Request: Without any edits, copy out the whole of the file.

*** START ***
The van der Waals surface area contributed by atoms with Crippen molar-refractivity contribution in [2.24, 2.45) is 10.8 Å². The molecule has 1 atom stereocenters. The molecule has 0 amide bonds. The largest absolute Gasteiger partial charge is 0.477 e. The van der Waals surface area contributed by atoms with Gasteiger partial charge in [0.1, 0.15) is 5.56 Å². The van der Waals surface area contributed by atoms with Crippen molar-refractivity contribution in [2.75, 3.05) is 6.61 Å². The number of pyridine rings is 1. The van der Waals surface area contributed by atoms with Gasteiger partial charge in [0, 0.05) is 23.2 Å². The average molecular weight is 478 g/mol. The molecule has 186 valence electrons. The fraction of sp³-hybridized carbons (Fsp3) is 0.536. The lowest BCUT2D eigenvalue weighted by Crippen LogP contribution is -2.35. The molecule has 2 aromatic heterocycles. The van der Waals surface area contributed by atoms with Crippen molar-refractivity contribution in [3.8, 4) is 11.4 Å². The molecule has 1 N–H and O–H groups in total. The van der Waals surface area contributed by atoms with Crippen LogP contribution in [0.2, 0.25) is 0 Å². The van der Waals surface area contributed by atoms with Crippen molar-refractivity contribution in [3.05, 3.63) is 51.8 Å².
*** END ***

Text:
The van der Waals surface area contributed by atoms with Crippen molar-refractivity contribution in [2.24, 2.45) is 10.8 Å². The molecule has 1 atom stereocenters. The molecule has 0 amide bonds. The largest absolute Gasteiger partial charge is 0.477 e. The van der Waals surface area contributed by atoms with Gasteiger partial charge in [0.1, 0.15) is 5.56 Å². The van der Waals surface area contributed by atoms with Crippen molar-refractivity contribution in [2.75, 3.05) is 6.61 Å². The number of pyridine rings is 1. The van der Waals surface area contributed by atoms with Gasteiger partial charge in [0, 0.05) is 23.2 Å². The average molecular weight is 478 g/mol. The molecule has 186 valence electrons. The fraction of sp³-hybridized carbons (Fsp3) is 0.536. The lowest BCUT2D eigenvalue weighted by Crippen LogP contribution is -2.35. The molecule has 2 aromatic heterocycles. The van der Waals surface area contributed by atoms with Crippen molar-refractivity contribution in [3.8, 4) is 11.4 Å². The molecule has 1 N–H and O–H groups in total. The van der Waals surface area contributed by atoms with Crippen LogP contribution in [0.2, 0.25) is 0 Å². The van der Waals surface area contributed by atoms with Crippen molar-refractivity contribution in [3.05, 3.63) is 51.8 Å².